Abstract: Early Service Experiences As a Barrier or Facilitator of Subsequent Service Engagement: An Examination of Father Engagement in Prenatal and Pediatric Care (Society for Social Work and Research 23rd Annual Conference - Ending Gender Based, Family and Community Violence)

Early Service Experiences As a Barrier or Facilitator of Subsequent Service Engagement: An Examination of Father Engagement in Prenatal and Pediatric Care

Friday, January 18, 2019: 5:15 PM
Continental Parlor 7, Ballroom Level (Hilton San Francisco)
* noted as presenting author
Tova Walsh, PhD, Assistant Professor, University of Wisconsin-Madison
Malia Jones, PhD, Assistant Scientist, University of Wisconsin-Madison
Richard Tolman, PhD, Professor, University of Michigan-Ann Arbor, Ann Arbor, MI
Shawna Lee, PhD, Associate Professor, University of Michigan-Ann Arbor, Ann Arbor, MI
Vijay Singh, MD, Lecturer, University of Michigan-Ann Arbor
Background and purpose: Studies have found that some fathers feel welcome and others feel marginalized in prenatal care settings. Engagement in prenatal care can lead some fathers to feel more attached. Whereas positive experiences in prenatal care may strengthen attachment and contribute to fathers’ commitment to continued participation in their child’s healthcare, negative experiences may create a barrier of discomfort or mistrust that must be overcome. We examined the impact of fathers’ experiences in prenatal care on subsequent participation in pediatric healthcare, and explored the components of fathers’ experiences attending a prenatal ultrasound.

Methods: We conducted a cross-sectional survey of a nationally representative sample of men aged 18–35 using the KnowledgePanel (GfK Custom Research North America). Applying the inclusion criterion of being father to a child age 0-3 yielded an analysis sample of N = 248. We asked participants if they had attended a prenatal ultrasound for their youngest child, and if so, they answered a 13-item index about their experience of the ultrasound, addressing comfort in the setting, feelings of inclusion by technician, and feelings of connection to baby and partner. We also asked about their frequency of attendance at their child’s pediatric visits. Using Stata 14, we calculated descriptive statistics. For each measure we created nationally representative estimates by applying survey weights that accounted for the sampling design and nonresponse. Factor analysis of the 13-item ultrasound experience index revealed two factors: 1) engagement with the setting (example item: “I felt that my questions were answered”); and 2) connection with the baby and partner (example items: “I felt more connected / attached to the baby” and “I felt more connected to my partner”). We conducted linear regression to assess the association of attending an ultrasound and experience at the ultrasound with later attendance at pediatric visits.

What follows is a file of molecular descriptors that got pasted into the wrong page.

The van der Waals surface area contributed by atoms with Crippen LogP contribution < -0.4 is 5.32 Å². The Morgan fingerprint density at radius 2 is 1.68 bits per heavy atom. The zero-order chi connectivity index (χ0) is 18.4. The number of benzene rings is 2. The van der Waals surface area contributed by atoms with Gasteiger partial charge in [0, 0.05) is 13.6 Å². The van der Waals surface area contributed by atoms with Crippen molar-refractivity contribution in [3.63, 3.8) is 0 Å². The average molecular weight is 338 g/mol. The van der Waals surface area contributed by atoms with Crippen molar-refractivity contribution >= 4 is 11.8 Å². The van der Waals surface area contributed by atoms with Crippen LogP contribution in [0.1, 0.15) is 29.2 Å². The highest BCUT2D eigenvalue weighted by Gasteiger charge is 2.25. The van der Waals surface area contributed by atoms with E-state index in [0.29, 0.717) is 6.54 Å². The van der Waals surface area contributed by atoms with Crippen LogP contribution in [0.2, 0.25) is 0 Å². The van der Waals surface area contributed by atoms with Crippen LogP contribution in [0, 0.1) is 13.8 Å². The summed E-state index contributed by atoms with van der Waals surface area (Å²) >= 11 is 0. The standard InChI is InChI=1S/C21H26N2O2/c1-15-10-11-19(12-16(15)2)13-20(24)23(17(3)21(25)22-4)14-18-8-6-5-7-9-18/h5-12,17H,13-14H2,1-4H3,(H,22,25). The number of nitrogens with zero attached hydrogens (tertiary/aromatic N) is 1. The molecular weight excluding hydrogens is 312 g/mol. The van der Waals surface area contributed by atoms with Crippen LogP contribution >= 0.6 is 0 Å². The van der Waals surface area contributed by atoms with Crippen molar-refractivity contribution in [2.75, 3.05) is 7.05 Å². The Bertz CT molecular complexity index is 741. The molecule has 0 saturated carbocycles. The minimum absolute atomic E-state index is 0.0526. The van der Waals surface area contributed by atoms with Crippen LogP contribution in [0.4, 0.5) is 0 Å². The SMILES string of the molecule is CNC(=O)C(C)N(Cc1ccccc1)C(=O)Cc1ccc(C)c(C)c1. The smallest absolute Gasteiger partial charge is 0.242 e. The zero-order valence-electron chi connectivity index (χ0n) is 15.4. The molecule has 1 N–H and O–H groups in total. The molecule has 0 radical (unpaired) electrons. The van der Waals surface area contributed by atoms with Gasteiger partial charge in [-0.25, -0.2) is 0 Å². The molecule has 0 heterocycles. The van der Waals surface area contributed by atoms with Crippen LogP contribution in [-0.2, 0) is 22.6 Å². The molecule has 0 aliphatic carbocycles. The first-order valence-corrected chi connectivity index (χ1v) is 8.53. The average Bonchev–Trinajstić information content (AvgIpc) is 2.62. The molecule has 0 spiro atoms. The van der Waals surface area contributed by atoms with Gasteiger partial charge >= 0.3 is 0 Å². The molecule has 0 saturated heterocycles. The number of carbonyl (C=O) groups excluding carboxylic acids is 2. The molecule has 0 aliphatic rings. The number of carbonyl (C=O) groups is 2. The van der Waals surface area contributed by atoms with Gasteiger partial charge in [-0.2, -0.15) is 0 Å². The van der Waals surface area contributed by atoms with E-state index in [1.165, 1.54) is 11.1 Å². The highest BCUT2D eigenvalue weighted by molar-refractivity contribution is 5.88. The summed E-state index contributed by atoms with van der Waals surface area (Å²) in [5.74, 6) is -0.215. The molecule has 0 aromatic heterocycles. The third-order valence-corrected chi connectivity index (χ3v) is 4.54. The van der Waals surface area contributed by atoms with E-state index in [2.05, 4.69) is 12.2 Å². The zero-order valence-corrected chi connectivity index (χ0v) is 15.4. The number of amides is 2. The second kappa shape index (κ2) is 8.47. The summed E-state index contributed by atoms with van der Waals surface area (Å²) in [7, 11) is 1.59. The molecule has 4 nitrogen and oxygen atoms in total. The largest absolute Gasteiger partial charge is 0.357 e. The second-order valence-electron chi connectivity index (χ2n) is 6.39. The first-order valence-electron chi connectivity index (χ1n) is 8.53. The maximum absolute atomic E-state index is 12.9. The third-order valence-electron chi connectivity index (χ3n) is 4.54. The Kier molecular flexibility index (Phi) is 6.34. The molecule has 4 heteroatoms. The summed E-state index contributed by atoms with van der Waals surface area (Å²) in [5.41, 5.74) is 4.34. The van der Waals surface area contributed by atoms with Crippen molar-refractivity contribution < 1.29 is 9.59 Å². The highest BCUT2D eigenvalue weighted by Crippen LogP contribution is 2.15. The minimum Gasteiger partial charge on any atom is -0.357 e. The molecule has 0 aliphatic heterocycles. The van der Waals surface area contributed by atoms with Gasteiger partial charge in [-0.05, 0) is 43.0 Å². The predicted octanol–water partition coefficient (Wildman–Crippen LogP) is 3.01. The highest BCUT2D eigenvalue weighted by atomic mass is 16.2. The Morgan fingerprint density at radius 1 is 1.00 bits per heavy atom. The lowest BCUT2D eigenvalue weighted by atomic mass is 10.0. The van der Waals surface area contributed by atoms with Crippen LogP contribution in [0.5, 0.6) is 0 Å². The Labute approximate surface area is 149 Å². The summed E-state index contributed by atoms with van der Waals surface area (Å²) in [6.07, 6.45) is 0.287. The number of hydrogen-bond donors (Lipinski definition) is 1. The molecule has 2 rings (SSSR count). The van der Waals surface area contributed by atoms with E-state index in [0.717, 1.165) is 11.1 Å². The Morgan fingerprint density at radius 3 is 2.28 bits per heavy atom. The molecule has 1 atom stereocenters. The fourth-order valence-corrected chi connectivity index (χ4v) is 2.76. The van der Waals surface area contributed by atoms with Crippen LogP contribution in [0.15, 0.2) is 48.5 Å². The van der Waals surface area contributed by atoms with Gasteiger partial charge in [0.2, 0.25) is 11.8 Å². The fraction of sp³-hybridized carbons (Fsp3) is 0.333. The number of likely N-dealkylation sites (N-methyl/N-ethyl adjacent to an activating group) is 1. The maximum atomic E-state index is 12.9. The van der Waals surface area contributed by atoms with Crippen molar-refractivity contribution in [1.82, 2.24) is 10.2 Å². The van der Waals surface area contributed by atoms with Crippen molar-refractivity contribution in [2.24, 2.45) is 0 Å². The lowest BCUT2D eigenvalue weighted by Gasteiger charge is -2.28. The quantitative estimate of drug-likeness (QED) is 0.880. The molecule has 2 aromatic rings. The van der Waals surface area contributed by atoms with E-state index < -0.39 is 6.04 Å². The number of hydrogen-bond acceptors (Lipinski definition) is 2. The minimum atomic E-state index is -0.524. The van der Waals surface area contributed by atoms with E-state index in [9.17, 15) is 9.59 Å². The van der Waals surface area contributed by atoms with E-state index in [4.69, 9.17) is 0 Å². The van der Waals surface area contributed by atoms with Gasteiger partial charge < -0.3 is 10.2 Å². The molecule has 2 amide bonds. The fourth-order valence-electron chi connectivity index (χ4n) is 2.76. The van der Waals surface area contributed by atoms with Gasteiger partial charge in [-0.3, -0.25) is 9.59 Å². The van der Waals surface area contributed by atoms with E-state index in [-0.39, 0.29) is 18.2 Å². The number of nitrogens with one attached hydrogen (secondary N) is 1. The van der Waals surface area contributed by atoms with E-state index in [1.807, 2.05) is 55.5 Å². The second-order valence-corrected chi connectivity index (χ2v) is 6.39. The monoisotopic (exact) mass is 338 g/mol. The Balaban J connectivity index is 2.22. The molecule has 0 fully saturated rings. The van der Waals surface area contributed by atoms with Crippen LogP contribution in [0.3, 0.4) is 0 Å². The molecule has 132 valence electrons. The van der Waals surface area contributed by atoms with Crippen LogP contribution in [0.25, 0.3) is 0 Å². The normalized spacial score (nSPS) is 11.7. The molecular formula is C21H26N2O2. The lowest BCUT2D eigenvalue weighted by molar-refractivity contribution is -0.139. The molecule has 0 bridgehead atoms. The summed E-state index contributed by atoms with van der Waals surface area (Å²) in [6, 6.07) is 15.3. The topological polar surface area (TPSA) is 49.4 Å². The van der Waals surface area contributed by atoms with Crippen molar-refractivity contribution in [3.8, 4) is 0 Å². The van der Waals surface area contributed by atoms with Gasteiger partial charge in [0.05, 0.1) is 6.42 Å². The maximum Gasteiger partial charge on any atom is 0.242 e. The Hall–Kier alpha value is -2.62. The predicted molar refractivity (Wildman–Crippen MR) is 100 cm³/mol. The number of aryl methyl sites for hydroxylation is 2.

Results: 88% of fathers attended at least one prenatal ultrasound. Just 19% of fathers reported "never" or "rarely" attending a pediatric visit with their child. Attending an ultrasound was positively but not significantly associated with later attending pediatrician visits.  Linear regression using the two factors demonstrated that “connection with baby and partner,” and not “engagement with the setting,” has a significant positive relationship to attendance at later pediatrician visits.

Conclusions and Implications: To our knowledge, this study is the first nationally representative study of fathers to examine responses to ultrasound and its association with subsequent paternal involvement. Parent engagement is an important component of healthcare providers’ efforts to promote children’s healthy development. The majority of fathers in this nationally representative sample reported some degree of attendance at both prenatal and pediatric healthcare appointments. A positive experience attending a prenatal ultrasound was predictive of later attending pediatric visits. Most of the effect lay in a father’s feelings of enhanced connection to his baby and partner. Efforts by prenatal care providers to encourage fathers’ participation and offer support for fathers as parents and partners may facilitate fathers’ continued participation in children’s healthcare and prevent a barrier to father engagement in pediatric care.